Can The TikTok-Viral Lucky Girl Syndrome Really Change Your Fortune?

From voluntary celibacy to the vanilla girl lifestyle, TikTok is home to an assortment of ever-changing lifestyle trends. While many of the fads that become popular on the app are lighthearted and fun, there are just as many trends that are swiftly followed by backlash and controversy. Recently, "lucky girl syndrome" is one topic that has sparked contention, with some swearing by the concept while others condemn it.

Since going viral on the app, thousands of TikToks have appeared under the hashtag #luckygirlsyndrome, with a video from @skzzolno seemingly showing the positive effects of the outlook. If you're unaware, @stellarmagazine breaks down what lucky girl syndrome is, explaining that it's a form of manifestation that works on the law of assumption. Citing affirmations ranging from "I am so lucky" to "things always work out for me," TikTokers claim that repeating these mantras has drastically improved their lives.

Based on this premise, you might wonder if you should also be cashing in on this so-called syndrome. Before jumping into affirmations, check out the potential science behind this habit and what some people have against it.

Why some people swear by lucky girl syndrome

If you've witnessed the lucky girl syndrome hype on TikTok, then you're likely wondering if the practice actually works. Going by many of the popular videos on the trend's hashtag, this manifestation-based habit provides quick results. For example, @notalissagomez mentions that the day after she started lucky girl affirmations, she unexpectedly received a $300 check in the mail.

For skeptics, this testimony and many others like it will be hard to trust alone, but there is actually some science behind the practice that could potentially explain the positive results users have been experiencing. Life coach and TikTok user @coachrachelleindra discusses this in a video, linking lucky girl syndrome to the reticular activating system, a component of the brain that sorts information. Accordingly, your mindset can alter what information this part of the brain focuses on, causing you to laser in on either negative or positive things.

This idea is echoed by CNET, which connects how lucky girl syndrome functions to elements of cognitive behavioral therapy (CBT), a treatment type that targets negative thinking patterns and learned behaviors. In this way, it's possible that lucky girl syndrome may work by improving outlook and perspective rather than by actually changing the material world.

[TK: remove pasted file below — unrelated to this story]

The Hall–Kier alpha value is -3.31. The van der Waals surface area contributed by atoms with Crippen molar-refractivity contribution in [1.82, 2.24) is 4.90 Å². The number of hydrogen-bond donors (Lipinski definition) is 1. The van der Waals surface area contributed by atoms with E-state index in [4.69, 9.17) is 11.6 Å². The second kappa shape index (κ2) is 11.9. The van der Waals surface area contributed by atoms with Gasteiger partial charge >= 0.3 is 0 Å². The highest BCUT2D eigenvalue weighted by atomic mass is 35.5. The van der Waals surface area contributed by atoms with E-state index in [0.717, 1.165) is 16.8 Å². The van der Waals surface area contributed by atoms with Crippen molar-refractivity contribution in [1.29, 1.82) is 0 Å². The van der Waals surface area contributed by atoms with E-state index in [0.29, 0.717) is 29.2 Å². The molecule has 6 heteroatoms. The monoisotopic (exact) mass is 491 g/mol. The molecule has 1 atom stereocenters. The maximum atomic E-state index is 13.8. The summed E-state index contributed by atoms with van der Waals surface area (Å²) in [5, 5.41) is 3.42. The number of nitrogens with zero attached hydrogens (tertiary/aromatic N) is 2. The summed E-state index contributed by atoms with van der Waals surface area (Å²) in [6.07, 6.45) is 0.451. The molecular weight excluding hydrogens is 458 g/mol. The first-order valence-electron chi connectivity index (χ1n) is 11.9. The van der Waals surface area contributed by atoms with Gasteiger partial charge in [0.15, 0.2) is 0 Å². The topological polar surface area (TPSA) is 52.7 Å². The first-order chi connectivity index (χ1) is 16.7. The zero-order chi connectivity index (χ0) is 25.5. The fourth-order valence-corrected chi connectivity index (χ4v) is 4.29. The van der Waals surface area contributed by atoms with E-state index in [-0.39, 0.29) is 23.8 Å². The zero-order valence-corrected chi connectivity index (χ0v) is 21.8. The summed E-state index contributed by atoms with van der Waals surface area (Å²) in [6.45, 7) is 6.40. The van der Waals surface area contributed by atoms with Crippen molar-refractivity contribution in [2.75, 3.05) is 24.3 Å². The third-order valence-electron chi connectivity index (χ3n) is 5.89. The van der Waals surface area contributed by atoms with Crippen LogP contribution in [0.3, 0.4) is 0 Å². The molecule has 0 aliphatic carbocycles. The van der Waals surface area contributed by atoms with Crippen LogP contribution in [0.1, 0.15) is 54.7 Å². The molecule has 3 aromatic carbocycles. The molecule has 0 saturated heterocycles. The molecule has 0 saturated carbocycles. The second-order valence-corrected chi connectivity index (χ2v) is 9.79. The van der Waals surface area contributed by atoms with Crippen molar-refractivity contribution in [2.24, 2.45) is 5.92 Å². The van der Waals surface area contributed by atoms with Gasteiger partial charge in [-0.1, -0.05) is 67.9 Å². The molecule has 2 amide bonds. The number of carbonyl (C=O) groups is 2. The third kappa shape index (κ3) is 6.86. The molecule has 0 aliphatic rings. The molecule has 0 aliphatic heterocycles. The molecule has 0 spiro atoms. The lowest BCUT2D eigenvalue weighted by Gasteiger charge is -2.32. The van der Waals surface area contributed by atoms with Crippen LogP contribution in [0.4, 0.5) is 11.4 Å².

The problems users point out in this TikTok trend

While many TikTokers are gushing about lucky girl syndrome, the trend isn't without its share of naysayers, with some users pointing out its unexamined implications and harmful ideas. For example, @awakenedmomlife mentions that lucky girl syndrome doesn't accurately consider the role white privilege plays in the so-called luck being experienced by many of these women. Additionally, this user emphasizes the negative impact that such a mindset can have on those who've suffered from mental illness or trauma, the effects of which can't be simply addressed with affirming proclamations about luck. She states, "For trauma survivors, it implies that we're not working hard enough... that there's something wrong with us."

Many TikTokers point out lucky girl syndrome's connection to new-age spiritualism, accusing the trend of repackaging controversial ideologies to appeal to a younger audience. According to @melodywritessongs, the underlying implications of the practice feed into extreme and problematic concepts that posit individuals as responsible for the negative things in their lives. They also mention the narcissistic aspect of this trend, pointing out that it rejects ideas of community and exclusively focuses on the perceived rights of the practitioner.